The public restrooms and “azumaya (Japanese gazebo)” at Tsubasa Park were rebuilt integrally.
Locating just across from the Tokyo International Airport (HND), the park is known for attracting airplane enthusiasts where one can observe commercial flights landing and taking off without the interference of the building structures.
Even in Japan, public restrooms are “dirty, stinky, and closed” places where you want to avoid them at all costs. Our challenge is to change this perception entirely. In order to reverse these three drawbacks, we placed additional functions, such as benches, stools, and an observation platform under the extended eaves. Space is opened to users to relax and enjoy the view of the sea and airplanes while waiting for friends and families.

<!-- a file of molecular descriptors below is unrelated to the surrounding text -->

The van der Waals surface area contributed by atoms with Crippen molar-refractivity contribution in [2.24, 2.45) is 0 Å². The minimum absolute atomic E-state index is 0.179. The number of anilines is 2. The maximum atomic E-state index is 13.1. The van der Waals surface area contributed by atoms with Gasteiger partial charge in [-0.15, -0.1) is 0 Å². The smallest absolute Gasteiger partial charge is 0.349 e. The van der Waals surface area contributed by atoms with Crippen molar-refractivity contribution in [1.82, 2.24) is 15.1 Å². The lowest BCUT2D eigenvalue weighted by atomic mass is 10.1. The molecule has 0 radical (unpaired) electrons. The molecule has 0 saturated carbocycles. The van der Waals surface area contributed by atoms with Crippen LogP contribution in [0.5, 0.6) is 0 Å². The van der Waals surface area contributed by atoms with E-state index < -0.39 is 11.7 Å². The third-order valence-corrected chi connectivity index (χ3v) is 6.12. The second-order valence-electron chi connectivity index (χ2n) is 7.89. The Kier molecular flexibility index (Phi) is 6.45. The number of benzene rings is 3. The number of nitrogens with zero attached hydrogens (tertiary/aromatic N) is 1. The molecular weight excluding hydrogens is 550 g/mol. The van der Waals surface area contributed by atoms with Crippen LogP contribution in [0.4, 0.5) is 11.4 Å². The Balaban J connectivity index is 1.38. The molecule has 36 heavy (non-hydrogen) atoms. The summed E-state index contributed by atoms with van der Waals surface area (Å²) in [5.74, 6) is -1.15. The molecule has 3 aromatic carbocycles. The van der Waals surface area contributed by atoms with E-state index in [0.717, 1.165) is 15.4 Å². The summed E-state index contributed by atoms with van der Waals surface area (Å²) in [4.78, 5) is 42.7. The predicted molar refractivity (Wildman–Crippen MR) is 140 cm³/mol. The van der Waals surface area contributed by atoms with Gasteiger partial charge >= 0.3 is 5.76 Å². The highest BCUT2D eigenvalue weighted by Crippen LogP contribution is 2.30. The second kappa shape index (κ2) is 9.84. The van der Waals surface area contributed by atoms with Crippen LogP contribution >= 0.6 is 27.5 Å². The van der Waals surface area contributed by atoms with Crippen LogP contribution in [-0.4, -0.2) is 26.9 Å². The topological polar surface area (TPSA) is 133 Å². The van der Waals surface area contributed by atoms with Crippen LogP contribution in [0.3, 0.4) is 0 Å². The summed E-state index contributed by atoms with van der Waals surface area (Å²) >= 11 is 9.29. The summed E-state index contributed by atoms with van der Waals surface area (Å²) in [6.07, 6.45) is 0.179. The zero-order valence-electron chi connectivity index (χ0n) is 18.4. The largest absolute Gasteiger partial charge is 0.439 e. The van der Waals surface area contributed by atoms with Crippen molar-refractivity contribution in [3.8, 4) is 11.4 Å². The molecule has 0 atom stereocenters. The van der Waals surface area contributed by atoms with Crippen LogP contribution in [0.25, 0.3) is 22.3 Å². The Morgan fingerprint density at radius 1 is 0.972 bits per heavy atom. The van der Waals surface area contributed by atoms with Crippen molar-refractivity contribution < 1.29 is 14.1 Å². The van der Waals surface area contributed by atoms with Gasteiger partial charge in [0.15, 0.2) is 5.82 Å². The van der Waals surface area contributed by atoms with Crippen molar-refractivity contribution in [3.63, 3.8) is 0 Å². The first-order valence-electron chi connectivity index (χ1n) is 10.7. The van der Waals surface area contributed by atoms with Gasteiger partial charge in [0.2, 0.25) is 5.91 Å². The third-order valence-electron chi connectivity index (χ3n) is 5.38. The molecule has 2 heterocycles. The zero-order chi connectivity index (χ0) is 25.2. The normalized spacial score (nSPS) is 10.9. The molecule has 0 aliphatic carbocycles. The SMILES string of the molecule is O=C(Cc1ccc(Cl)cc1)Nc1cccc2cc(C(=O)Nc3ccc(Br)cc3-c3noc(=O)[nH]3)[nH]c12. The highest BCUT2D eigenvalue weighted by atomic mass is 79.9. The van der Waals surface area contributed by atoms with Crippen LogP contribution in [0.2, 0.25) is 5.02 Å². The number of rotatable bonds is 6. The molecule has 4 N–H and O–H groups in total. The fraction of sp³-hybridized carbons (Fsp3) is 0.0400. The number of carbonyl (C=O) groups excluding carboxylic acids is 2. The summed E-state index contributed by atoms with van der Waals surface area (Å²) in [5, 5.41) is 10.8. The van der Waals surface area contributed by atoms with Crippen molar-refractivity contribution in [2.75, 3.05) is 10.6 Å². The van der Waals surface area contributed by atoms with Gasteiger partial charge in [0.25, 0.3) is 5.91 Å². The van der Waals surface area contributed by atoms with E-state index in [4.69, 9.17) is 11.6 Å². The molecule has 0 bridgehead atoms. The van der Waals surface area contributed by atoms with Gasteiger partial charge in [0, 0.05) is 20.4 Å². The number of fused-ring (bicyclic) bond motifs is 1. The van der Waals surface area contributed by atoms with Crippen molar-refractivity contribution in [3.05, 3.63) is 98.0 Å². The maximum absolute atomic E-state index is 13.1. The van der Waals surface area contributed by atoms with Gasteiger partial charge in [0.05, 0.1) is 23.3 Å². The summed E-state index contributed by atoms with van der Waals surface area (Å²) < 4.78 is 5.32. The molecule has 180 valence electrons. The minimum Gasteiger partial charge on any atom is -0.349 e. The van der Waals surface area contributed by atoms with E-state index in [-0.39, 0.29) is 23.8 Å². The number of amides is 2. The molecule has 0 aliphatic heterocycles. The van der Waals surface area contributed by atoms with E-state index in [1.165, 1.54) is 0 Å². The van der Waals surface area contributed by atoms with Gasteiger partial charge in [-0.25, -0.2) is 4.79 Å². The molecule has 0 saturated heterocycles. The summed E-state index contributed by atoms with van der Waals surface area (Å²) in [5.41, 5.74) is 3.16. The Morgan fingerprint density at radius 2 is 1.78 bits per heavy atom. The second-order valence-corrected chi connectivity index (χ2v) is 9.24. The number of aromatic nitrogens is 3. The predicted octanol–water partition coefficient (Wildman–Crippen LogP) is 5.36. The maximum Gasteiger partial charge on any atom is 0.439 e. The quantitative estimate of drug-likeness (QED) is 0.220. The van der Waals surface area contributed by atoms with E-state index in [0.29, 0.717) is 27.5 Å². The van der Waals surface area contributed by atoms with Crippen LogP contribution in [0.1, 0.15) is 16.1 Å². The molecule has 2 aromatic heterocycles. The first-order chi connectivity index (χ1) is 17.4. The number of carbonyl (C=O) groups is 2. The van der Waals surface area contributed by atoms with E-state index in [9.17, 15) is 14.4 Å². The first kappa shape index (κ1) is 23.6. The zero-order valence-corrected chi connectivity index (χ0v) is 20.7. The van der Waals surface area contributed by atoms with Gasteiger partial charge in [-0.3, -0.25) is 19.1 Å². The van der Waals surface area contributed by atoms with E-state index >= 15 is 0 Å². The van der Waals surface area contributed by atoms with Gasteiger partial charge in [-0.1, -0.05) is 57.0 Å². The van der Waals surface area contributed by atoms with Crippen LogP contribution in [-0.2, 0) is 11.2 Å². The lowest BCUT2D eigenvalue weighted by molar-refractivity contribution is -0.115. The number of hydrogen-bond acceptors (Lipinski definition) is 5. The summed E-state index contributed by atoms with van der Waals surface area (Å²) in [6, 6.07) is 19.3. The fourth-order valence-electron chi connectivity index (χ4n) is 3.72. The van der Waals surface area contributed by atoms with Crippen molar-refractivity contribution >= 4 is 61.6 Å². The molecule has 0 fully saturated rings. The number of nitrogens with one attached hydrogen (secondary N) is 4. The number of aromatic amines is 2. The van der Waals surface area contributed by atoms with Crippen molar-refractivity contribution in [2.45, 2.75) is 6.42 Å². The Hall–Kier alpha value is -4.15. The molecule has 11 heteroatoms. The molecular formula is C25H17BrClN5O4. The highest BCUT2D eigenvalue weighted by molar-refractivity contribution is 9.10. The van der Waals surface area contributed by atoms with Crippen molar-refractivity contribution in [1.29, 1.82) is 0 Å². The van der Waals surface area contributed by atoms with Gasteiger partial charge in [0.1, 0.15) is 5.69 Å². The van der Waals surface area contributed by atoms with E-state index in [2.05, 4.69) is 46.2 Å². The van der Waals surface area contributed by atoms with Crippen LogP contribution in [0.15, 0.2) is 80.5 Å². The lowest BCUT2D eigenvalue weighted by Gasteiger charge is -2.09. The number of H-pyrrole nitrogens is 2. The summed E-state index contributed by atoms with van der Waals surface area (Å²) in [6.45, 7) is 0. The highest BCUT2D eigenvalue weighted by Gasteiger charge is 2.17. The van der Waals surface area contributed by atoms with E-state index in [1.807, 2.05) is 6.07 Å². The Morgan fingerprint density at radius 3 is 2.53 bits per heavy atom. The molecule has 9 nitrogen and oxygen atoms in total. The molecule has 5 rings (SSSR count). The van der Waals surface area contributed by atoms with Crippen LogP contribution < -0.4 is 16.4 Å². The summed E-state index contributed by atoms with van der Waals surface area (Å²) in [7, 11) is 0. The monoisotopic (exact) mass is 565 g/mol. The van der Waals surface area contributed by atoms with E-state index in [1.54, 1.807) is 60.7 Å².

Instead of typical blue-for-HIM, a red-for-HER color assignment that has been historically used for restroom signage (particularly in Japan), we choose to use achromatic colors for the pictogram and non-gender assigned colors (such as orange and yellow) for wall tiles of the restroom stall. This “gender-neutral” public signage and its coloring is a relatively new concept in Japan. Through this public park restroom, visitors experience such an idea firsthand.
Tokyo, the capital with a diverse population, should welcome all residents and visitors from the world with open arms. The same goes for the public park restrooms.